Why? Why would this author, whose works were inclusionary, publicly commiserate with anyone who appeared to hate … anyone?

Though some of her fans supported her views, many were incensed, and disillusioned. Was the openness and acceptance as represented by her literary hero in reality anathema to the creator?

In response to mounting outrage, Rowling continued to interact with fans on Twitter, many of whom by now were identifying themselves as “heartbroken” or even “lapsed,” and some stating they were going to burn their “Harry Potter” books.

Unlike Anne Rice, who introduced the omnisexual vampire Lestat to the world in 1976, Rowling was sending mixed messages. For Anne’s part, though “Interview with the Vampire” was adult in nature, her protagonist and related characters appealed to a natural exploration of sexuality, and gender. Young readers devoured the book. It was okay to be different.

Rowling, on the other hand, wrote a series of Young Adult (YA) books loaded to the brim with diversity and positive themes.

And then she took an unpopular stance. Few expected that stance to remain an ongoing brunt of controversy. Indeed, when Donald Trump usurped much of the news in the intervening months, noise about Rowling quelled.

But the relative quiet was temporary.

On May 28, Devex.com printed the following op-ed: “Opinion: Creating a more equal post-COVID-19 world for people who menstruate”.

Rowling re-tweeted the op-ed and once again spurred the ire of “Potter” fans.


Her conviction was only women menstruate, and yet her tweets were widely accused of insensitivity.

There was more to come …



As expected, the anger intensified on the part of her readers. Rowling was called “transphobic” and “hypocritical” by those who fell for the tale of Harry Potter, and what they believed the character stood for.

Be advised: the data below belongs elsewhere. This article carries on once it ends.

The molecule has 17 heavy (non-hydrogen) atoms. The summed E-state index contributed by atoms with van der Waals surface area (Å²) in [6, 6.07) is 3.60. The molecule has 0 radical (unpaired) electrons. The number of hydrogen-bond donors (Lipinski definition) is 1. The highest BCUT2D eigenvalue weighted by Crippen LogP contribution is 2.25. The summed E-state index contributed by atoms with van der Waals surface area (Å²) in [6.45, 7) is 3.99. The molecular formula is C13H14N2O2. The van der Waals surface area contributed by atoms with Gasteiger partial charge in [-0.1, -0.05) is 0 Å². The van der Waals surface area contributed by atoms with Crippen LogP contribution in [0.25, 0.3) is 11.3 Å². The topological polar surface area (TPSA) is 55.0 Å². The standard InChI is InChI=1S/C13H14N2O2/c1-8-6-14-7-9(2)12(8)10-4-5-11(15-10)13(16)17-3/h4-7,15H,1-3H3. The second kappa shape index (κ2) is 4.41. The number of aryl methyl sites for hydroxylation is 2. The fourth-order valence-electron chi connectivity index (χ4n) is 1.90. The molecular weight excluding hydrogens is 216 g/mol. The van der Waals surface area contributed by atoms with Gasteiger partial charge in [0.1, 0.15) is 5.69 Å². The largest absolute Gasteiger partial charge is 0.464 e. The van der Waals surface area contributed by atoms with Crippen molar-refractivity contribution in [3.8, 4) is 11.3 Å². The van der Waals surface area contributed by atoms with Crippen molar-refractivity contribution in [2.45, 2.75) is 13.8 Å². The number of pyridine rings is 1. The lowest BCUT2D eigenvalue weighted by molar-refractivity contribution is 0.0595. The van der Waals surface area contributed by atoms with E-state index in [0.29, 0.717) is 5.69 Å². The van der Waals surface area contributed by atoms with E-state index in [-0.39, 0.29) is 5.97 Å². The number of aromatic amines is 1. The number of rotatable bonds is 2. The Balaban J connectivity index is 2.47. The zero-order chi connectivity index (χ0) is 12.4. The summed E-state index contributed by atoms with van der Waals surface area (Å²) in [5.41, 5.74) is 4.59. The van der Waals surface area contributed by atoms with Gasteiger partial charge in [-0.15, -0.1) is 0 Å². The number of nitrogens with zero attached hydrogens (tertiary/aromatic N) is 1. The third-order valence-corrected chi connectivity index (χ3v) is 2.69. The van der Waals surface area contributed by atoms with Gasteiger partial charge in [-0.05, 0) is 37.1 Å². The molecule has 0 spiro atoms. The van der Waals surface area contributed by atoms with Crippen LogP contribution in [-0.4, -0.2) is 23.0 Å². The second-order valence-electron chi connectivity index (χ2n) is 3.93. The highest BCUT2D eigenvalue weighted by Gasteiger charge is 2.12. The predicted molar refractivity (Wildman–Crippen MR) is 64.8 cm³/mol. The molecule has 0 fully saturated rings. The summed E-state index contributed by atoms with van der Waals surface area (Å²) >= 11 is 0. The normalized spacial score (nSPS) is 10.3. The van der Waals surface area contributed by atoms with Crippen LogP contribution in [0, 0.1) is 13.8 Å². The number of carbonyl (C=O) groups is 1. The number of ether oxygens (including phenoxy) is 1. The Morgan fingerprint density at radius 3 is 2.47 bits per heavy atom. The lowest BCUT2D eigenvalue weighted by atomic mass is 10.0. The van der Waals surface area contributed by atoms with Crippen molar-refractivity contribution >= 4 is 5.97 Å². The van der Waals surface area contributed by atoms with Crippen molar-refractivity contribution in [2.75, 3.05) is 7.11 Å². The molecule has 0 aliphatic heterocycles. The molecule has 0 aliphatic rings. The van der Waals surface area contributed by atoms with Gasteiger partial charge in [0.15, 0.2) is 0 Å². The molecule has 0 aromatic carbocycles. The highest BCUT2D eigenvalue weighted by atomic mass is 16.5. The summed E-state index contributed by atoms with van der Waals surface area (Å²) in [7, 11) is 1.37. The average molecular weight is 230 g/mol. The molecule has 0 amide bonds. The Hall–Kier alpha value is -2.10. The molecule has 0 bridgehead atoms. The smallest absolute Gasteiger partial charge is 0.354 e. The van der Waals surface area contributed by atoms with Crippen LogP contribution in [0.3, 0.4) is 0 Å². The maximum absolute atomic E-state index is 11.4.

In an effort to manage the controversy, Rowling issued a personal statement on June 10, entitled, “J.K. Rowling Writes about Her Reasons for Speaking out on Sex and Gender Issues,” where she attempted to express her views on the matter outside the limiting confines of tweets and immediate reactions.

As ever, the statement only made matters worse. As the months went on, Rowling became defensive, and divided the fanbase of her greatest creation even further. In September, she went so far as to openly promote an online shop that sold anti-trans paraphernalia. See: “JK Rowling promoted a store selling anti-trans merch saying ‘transwomen are men’ and ‘f — — your pronouns.’”

It appeared as though Rowling was deliberately sabotaging her unmatched literary legacy. Again, now-lapsed fans scheduled “Potter” book-burning events, and social media was in an uproar.

The point of this extensive article is not to excoriate Rowling, as she appears to have done a good enough job of damaging her reputation on her own.

The intent here is to somehow balance her immense cultural significance and influence by revisiting the sheer scope and popularity of the “Potter” franchise, all the while determining who should suffer for the crushing series of disappointments of an author plainly speaking what amounts to her own truth.

Once again, who is the more powerful? The creator or the creation?

And … is expressing one’s truth, despite modern day judgements of cultural appropriatness, wrong?


“Harry Potter” — Novel and Film Franchise

Let’s dig in to a comprehensive look at the Potterverse.